In addition to PC1 and PC2, intraflagellar transport protein-88 (IFT88), also known as polaris, is another critical cilia-associated protein required for proper cilia structure and function (Fig. 1a). Disease models incorporating IFT88 knockout result in a cystic kidney phenotype similar to that observed in autosomal polycystic kidney disease [17]. This is likely due to the fact that IFT88 is responsible for transporting proteins into the cilium axoneme, building the cilium microtubule structure, and transporting functional cilia proteins into the cilium. Due to this critical activity, disrupted IFT88 expression results in a shortened ciliary axoneme [17].

IFT88 activity in primary cilia has been of particular interest in bone cell cilia-mediated mechanosensing. Transient knockdown of IFT88 has been reported to reduce the frequency of primary cilia observed on osteoblastic cell lines. Further, IFT88 knockdown leads to reduced expression of osteogenic gene markers known to be upregulated with fluid shear stimulation, indicating a suppression of functional osteogenic phenotype [18].

In this study, we investigate the role of the primary cilium in hASC differentiation. Human ASC are excellent cell source candidates for musculoskeletal tissue engineering and regenerative medicine applications; however, characterizing the mechanisms of hASC differentiation is a barrier to implementing their clinical use. We hypothesize that primary cilia are present on hASC and that their associated proteins PC1, PC2 and IFT88 dynamically control hASC differentiation potential. Based on previous work by our group, as well as others, hASC are known to readily differentiate into an osteogenic cell phenotype. They upregulate osteogenic gene markers, and proteins, as well as accreting calcium and exhibiting changes in alkaline phosphatase activity, in response to a variety of osteogenic induction factors [10], [19][21]. The aim of this study is to elucidate the primary cilia-mediated mechanisms of the hASC differentiation process, specifically exploring the action of PC1, PC2 and IFT88.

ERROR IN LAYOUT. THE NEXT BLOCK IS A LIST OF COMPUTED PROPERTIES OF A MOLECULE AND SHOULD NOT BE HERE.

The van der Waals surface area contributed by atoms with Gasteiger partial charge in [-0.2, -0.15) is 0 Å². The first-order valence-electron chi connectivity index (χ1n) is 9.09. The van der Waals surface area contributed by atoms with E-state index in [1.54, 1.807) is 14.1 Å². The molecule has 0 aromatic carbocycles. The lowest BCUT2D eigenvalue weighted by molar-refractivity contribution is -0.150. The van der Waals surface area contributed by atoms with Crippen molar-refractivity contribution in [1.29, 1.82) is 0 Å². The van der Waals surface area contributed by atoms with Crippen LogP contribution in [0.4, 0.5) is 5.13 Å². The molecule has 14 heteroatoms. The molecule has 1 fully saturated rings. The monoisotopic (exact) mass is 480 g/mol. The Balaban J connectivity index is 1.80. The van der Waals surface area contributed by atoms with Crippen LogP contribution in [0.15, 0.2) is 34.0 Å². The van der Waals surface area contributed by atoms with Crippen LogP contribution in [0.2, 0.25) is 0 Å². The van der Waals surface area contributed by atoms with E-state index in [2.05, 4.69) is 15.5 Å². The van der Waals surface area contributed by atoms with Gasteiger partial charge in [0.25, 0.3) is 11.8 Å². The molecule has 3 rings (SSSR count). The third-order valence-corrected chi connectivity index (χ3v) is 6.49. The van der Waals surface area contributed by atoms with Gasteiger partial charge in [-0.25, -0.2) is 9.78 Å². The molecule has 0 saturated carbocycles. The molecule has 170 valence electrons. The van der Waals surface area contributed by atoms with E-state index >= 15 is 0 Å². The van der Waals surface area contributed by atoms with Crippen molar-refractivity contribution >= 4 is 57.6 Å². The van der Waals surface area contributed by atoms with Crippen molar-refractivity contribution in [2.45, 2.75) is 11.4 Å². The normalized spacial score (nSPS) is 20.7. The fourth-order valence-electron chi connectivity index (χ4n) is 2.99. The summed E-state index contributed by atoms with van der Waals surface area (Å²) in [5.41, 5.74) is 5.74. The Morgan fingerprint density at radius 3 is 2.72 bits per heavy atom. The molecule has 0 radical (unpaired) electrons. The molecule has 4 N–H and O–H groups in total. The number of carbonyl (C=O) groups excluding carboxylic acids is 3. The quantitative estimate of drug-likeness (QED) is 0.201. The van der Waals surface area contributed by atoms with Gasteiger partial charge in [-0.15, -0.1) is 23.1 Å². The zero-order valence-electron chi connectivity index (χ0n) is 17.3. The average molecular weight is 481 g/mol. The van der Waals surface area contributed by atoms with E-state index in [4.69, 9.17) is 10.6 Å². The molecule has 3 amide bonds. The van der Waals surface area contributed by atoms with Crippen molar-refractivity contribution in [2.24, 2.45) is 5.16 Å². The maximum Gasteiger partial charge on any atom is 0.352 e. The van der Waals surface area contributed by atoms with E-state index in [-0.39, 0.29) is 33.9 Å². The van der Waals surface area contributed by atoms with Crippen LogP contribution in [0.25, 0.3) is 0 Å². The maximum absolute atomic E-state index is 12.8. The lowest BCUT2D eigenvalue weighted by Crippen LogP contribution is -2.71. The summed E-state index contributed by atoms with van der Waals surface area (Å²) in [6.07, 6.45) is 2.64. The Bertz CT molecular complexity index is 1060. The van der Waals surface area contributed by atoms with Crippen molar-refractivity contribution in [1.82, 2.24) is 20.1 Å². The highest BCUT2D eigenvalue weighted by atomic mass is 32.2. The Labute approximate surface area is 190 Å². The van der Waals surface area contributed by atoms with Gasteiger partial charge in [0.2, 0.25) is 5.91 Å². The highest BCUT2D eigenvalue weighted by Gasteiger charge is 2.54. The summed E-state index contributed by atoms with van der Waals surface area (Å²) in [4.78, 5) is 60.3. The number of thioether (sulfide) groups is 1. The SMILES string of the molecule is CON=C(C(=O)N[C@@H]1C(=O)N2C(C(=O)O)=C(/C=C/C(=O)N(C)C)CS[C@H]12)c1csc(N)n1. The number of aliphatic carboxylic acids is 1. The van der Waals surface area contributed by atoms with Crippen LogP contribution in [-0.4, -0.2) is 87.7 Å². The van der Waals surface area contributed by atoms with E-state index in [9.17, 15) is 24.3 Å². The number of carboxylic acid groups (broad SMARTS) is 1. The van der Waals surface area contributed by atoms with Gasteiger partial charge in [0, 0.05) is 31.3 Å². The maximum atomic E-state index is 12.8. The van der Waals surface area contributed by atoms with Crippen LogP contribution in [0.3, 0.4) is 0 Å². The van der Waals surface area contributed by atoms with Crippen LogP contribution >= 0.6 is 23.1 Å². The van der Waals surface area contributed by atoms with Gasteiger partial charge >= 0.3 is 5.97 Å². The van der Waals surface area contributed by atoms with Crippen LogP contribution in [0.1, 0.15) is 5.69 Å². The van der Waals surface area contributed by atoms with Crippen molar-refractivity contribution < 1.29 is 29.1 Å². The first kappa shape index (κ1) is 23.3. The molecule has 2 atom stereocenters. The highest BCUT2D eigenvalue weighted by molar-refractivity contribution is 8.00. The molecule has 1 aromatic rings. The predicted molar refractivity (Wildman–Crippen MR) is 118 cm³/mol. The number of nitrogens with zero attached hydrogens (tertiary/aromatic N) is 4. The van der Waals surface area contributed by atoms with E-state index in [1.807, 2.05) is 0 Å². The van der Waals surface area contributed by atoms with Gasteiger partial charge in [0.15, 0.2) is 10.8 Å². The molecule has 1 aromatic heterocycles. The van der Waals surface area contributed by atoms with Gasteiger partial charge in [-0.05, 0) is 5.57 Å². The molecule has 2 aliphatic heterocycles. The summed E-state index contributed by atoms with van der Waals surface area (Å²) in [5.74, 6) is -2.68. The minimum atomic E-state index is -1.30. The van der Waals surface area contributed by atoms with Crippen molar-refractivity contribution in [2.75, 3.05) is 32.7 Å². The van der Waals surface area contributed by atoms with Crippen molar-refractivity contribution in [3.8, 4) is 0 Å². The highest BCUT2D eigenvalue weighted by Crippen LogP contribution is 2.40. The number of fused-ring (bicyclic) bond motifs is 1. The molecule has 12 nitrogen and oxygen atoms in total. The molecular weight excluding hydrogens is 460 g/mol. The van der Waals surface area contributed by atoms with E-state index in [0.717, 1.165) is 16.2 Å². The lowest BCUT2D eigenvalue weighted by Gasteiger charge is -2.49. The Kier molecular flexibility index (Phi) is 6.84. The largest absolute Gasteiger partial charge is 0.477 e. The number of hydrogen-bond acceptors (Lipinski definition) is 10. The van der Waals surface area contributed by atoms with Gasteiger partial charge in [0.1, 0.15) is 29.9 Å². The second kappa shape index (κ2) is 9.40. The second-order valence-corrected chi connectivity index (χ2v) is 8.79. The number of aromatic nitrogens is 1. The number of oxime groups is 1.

Materials and Methods

Cell Isolation and Propagation

Human adipose-derived stem cells (hASC) are obtained from waste adipose tissue derived from anonymous patients undergoing elective abdominoplasty surgeries (IRB exemption protocol #10-0201), at University of North Carolina hospitals (Chapel Hill, NC). All data were analyzed anonymously and the only patient information obtained included age, sex and ethnicity. The Office of Human Research at UNC hospitals deemed that this study does not constitute human research, “as defined under federal regulations [45 CFR 46.102 (d or f) and 21 CFR 56.102(c)(e)(l)] and does not require IRB approval.” Isolation of hASC was performed according to previously established protocols from our lab [22], adapted from methods initially reported by Zuk et al. [10]. Once isolated, hASC obtained from approximately 50 g of tissue were allowed to propagate in culture in complete growth medium (CGM) until ∼80% confluency (or up to two weeks). CGM contained Eagle's Minimum Essential Medium, alpha-modified supplemented with 10% fetal bovine serum, 2 mM L-glutamine, 100 units/ml penicillin and 100 µg/ml streptomycin. The hASC were then trypsinized and frozen down at passage 0 (p0). All hASC used in these experiments were passage 4 or lower, and were derived from three female donors (ages 47–55 years).